Jenna Coleman and Tahar Rahim in the Netflix drama 'The Serpent' (Roland Neveu/Mammoth Screen Ltd).
CNN  — 

Even taking acknowledged creative liberties, the true story at the core of “The Serpent” sinks its teeth into you, chronicling a murder spree by a slick con man, and the unlikely diplomat whose determined efforts helped apprehend him. Anchored by Tahar Rahim (“The Mauritanian”), the eight-part series drags in places, but gradually becomes the kind of binge that those who get drawn in might well consume in a weekend.

The miniseries mostly works by capturing a very specific time in the 1970s, when hippie backpackers jaunted around Asia, often in need of a friendly face and sympathetic ear as they quested for spiritual enlightenment. Their openness made them easy prey for the suave Charles Sobhraj (Rahim), who, with the complicity of his somewhat-reluctant girlfriend Marie-Andrée Leclerc (Jenna Coleman), befriended them, poisoned them and eventually killed many of them, using their passports and cash to fuel his schemes.

The nature of Charles’ illicit actions can become a bit murky, but it mostly involves trafficking in gems, cultivating the impression of being a well-to-do operator. When a couple of Danish youths join the ranks of the missing, an employee in the Dutch embassy in Thailand, Herman Knippenberg (Billy Howle), begins seeking answers regarding their whereabouts, turning him into an unlikely sleuth tirelessly tracking Sobhraj’s moves.

Produced by Netflix with BBC One, the international cast doesn’t exactly include a roster of household names, but that heightens the feeling of authenticity, along with a washed-out look that brings a genuine sense of horror to Sobhraj’s crimes. Knippenberg, meanwhile, must struggle against bureaucracy not only involving local Thai authorities but officials at his embassy and others, who – eager not to make waves, and disdainful of the victims – keep missing opportunities to stop the killings in maddening fashion.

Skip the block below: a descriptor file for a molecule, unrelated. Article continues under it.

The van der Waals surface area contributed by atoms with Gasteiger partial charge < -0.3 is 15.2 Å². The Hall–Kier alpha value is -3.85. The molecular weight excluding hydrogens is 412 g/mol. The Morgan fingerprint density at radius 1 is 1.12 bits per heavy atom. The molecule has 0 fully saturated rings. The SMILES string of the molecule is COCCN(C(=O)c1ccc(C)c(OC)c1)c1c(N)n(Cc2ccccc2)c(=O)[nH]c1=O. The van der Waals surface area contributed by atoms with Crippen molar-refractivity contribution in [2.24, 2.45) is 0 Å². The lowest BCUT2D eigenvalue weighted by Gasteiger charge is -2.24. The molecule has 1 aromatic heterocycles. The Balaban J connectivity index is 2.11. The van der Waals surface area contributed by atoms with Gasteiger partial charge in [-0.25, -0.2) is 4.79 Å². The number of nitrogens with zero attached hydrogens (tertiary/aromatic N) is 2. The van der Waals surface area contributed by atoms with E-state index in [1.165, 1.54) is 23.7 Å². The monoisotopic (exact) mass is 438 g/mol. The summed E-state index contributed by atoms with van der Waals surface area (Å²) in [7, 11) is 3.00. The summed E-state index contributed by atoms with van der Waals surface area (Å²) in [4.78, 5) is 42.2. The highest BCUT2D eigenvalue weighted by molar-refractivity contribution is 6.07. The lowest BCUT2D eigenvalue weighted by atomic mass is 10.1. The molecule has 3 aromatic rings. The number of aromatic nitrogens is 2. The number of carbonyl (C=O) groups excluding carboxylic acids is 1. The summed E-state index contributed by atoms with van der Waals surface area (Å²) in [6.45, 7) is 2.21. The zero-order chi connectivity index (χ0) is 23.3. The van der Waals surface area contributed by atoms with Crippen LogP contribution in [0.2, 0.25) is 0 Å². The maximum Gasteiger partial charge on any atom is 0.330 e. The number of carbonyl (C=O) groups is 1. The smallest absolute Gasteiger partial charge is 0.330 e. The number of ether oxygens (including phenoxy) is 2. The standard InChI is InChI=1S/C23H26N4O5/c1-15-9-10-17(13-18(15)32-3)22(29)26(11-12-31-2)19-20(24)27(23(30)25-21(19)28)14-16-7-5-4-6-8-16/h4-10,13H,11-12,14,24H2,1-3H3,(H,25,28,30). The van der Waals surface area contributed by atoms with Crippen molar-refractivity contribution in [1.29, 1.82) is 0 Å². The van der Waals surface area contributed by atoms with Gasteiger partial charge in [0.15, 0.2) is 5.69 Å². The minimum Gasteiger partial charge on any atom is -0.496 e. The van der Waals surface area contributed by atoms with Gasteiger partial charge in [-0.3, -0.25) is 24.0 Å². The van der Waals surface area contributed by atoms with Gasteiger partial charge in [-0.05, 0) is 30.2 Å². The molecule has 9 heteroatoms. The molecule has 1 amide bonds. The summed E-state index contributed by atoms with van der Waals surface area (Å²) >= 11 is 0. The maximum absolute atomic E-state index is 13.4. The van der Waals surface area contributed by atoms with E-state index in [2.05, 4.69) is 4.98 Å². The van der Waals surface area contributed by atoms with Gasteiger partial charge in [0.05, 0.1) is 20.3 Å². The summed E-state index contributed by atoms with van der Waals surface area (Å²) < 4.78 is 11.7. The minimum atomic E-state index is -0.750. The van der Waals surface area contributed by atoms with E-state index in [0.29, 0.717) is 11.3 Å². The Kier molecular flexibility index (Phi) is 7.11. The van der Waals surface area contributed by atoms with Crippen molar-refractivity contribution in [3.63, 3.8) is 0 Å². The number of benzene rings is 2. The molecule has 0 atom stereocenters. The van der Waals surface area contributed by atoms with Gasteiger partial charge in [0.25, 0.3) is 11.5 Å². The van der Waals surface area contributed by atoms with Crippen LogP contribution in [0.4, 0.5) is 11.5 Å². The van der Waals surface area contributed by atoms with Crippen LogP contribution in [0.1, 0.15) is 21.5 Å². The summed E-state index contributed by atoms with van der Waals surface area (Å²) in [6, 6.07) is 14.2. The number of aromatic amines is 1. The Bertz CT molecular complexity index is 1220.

Coming after his role in “The Mauritanian,” the series provides another strong showcase for Rahim, this time as a ruthless killer completely devoid of empathy, who can seemingly talk anyone out of – or into – anything. The show provokes a nagging dread whenever Charles meets a new traveler or one of his adopted beneficiaries begins to harbor doubts about his feigned benevolence.

As the somewhat unusual disclaimer notes – stating that all the dialogue was invented – writers Richard Warlow and Toby Finlay have embellished the drama, but the bones of the story are accurate enough. The tragic loss of those trusting young souls gives the overall narrative heft, while capturing a cultural moment that extends beyond the standard trashy formula.

Granted, there’s a sad abundance of serial killers on TV, but seldom a substitute for a good story, reasonably well told. In the broad strokes “The Serpent” resembles any number of true-crime tales, but by meeting those criteria, this limited series still manages to get under your skin.

“The Serpent” premieres April 2 on Netflix.